Regular followers will know that I still sail on a regular basis off the California Coast, and pretty much everywhere I go where this is an option. While the Crazy Empire of California, my native state, is now one state west of me, I make the trip often to see old friends and spend time on the amazing ocean, truly one of natures eternal “wild places” even within sight of a shoreline. After all, it is still legal to have a cocktail in ones hand while you are at the helm of a “personal pleasure craft”, adding that human error to the equation.
The title of this post is old-school thinking that still applies what someone gets in trouble in the water, any body of water. Aside from spotting the person in trouble in the water and keeping them insight it is the most important “to do” in a situation where someone has gone overboard or is, again, in distress in any body of water. The point here was that something you throw will eventually float and provide a life-line and time to get a more serious rescue accomplished. When seconds count the first point is to get the person in peril something to hang onto. Beer coolers are a GREAT idea, sans the beer and ice of course, and even casting a fishing line is acceptable. Rocks, anchors, paperback novels and beach towels on the other hand, well, do I really need to go there? Common sense is required in all things.
And understanding the actual process for someone overboard on a boat is more complicated than most people realize. These usually happen when the boat is moving, and the boat does not stop moving when someone falls off so there are procedures that need to be done to effect a rescue. First, someone has to see you fall or hear your screams. Second someone has to spot you in the water. THIS is the most important step of all and the procedure taught is that whoever does this yells “Spotted” and points, and that becomes that person’s singular job. To move anywhere on the boat and keep pointing at the person overboard and keep yelling “Spotted” no matter what the boat does.
Boats do not stop on a dime, especially sailboats. They do not turn on a dime either. One of the things that was presented in the original tours of the Queen Mary when it was placed as an exhibit at Long Beach Harbor was that it took 7 miles to stop that ship. That means that whenever she went into port they started the “stopping procedure” outside of the countries territorial waters. Modern cruise ships do better, but not much, and a fall from those decks will most likely kill you due to the height and the fact that, if you are conscious, you can not judge when you will hit the water and the surface cohesion is unbroken. Water is a harder surface to penetrate at higher speeds than most people realize, ask any high diver. Paratrooper training of military personnel teaches that water landings are more dangerous than land for a multitude of reasons. In any high diving competition you will note water being sprayed on the impact area. This is done to give the human eye textural perception of the distance to the water and to break the surface cohesion of the water molecules actually making for a softer entry.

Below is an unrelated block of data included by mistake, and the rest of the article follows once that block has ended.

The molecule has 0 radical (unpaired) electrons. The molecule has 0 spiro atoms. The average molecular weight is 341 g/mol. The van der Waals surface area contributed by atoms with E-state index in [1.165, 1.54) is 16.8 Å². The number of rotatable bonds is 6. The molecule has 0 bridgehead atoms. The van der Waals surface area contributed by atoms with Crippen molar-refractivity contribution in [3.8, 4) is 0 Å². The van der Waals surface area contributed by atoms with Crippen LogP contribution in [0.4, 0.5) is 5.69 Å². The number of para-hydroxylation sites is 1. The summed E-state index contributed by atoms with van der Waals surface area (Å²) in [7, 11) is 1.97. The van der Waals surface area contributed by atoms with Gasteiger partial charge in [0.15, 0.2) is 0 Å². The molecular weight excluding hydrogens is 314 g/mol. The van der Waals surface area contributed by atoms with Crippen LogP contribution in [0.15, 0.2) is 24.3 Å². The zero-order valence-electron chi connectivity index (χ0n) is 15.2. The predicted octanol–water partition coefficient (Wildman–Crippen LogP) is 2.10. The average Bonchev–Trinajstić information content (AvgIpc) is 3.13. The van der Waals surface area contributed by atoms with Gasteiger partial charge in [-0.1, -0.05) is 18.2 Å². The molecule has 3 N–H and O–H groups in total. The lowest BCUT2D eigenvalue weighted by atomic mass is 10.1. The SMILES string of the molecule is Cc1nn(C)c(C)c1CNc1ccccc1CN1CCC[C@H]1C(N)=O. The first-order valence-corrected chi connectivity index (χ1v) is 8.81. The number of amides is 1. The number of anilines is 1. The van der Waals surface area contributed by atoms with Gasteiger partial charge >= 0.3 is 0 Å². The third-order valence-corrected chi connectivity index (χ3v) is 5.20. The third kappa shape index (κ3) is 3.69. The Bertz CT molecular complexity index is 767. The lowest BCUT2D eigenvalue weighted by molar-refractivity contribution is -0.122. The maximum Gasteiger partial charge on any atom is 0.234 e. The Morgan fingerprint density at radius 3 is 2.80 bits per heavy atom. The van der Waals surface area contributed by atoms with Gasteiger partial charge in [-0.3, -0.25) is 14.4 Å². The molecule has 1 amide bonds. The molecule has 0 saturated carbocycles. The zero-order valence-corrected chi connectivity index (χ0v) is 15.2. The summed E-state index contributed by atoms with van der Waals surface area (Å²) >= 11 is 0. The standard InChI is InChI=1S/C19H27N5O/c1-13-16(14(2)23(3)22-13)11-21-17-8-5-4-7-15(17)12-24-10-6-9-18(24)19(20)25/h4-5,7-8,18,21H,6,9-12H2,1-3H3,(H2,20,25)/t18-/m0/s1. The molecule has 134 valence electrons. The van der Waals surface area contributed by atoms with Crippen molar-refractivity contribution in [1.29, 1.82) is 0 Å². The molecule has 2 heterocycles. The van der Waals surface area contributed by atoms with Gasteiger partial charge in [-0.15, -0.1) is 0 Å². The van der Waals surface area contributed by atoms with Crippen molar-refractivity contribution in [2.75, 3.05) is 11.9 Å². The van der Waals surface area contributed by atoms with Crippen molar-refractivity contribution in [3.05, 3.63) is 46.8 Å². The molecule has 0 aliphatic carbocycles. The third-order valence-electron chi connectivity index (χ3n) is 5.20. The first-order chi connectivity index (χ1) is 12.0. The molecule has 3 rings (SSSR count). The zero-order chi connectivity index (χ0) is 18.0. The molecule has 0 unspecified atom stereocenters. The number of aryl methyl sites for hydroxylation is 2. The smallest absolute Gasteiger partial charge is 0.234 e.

On a boat you have the standard life preservers that work well as long as the person overboard can see them, as long as the person can reach them and as long as the person is still conscious and has the physical strength to grab and hold them securely. And the reality is even an Olympic Shot Putter or first string NFL quarterback can throw one from a moving boat 25 feet, maybe, depending on winds and the tidal/wave/wake movement of the water. A few years ago people started to really rethink this as there is so much technology that can improve this process.
One of the things that was introduced was a self-propelled life saver buoy that has a motor and a remote controller that could be operated by a trained lifeguard or trained ships crew member to motor out to the victim. A GIANT step forward. Well today there is another more affordable step forward in the OneUp, one that has practical applications for many activities and situations preppers may find themselves in. This is a compact, affordable configuration that could not only work for boaters (both sailors and stinkpots) but for swimmers, kayakers, fisherman, river rafters and for anyone caught in a fast moving current, a rip tide, rising waters or a flood.
Reusable and more manageable than a life preserver as a “first employed” item to get the person some dependable support as you take the necessary steps to turn the boat around and bring it to a stop as close to possible to the victim to get a line and preserver safely to them to bring them back on-board. Or to swim out to someone who is less likely to be in “panic” mode because they are stable and afloat and thus not putting the rescuer in more danger than needs be. True also for any river or lake or flood situation. This looks like one more tool to consider being in your preparedness supplies and EDC for when you are on or near water.
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